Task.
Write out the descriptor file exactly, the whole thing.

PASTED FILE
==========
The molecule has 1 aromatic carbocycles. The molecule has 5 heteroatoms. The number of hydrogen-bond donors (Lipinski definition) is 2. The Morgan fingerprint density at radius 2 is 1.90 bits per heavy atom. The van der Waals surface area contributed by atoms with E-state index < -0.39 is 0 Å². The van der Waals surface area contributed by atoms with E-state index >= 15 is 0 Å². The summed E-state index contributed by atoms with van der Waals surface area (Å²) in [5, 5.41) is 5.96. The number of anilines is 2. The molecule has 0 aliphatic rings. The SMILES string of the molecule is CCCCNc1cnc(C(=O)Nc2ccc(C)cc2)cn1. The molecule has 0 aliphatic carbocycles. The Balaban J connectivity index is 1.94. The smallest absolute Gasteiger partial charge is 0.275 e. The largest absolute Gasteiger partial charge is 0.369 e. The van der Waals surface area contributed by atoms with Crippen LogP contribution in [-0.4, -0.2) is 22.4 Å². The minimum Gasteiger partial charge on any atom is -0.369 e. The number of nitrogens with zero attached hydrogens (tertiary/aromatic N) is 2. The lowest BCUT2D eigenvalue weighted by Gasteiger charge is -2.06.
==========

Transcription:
The molecule has 1 aromatic carbocycles. The molecule has 5 heteroatoms. The number of hydrogen-bond donors (Lipinski definition) is 2. The Morgan fingerprint density at radius 2 is 1.90 bits per heavy atom. The van der Waals surface area contributed by atoms with E-state index < -0.39 is 0 Å². The van der Waals surface area contributed by atoms with E-state index >= 15 is 0 Å². The summed E-state index contributed by atoms with van der Waals surface area (Å²) in [5, 5.41) is 5.96. The number of anilines is 2. The molecule has 0 aliphatic rings. The SMILES string of the molecule is CCCCNc1cnc(C(=O)Nc2ccc(C)cc2)cn1. The molecule has 0 aliphatic carbocycles. The Balaban J connectivity index is 1.94. The smallest absolute Gasteiger partial charge is 0.275 e. The largest absolute Gasteiger partial charge is 0.369 e. The van der Waals surface area contributed by atoms with Crippen LogP contribution in [-0.4, -0.2) is 22.4 Å². The minimum Gasteiger partial charge on any atom is -0.369 e. The number of nitrogens with zero attached hydrogens (tertiary/aromatic N) is 2. The lowest BCUT2D eigenvalue weighted by Gasteiger charge is -2.06.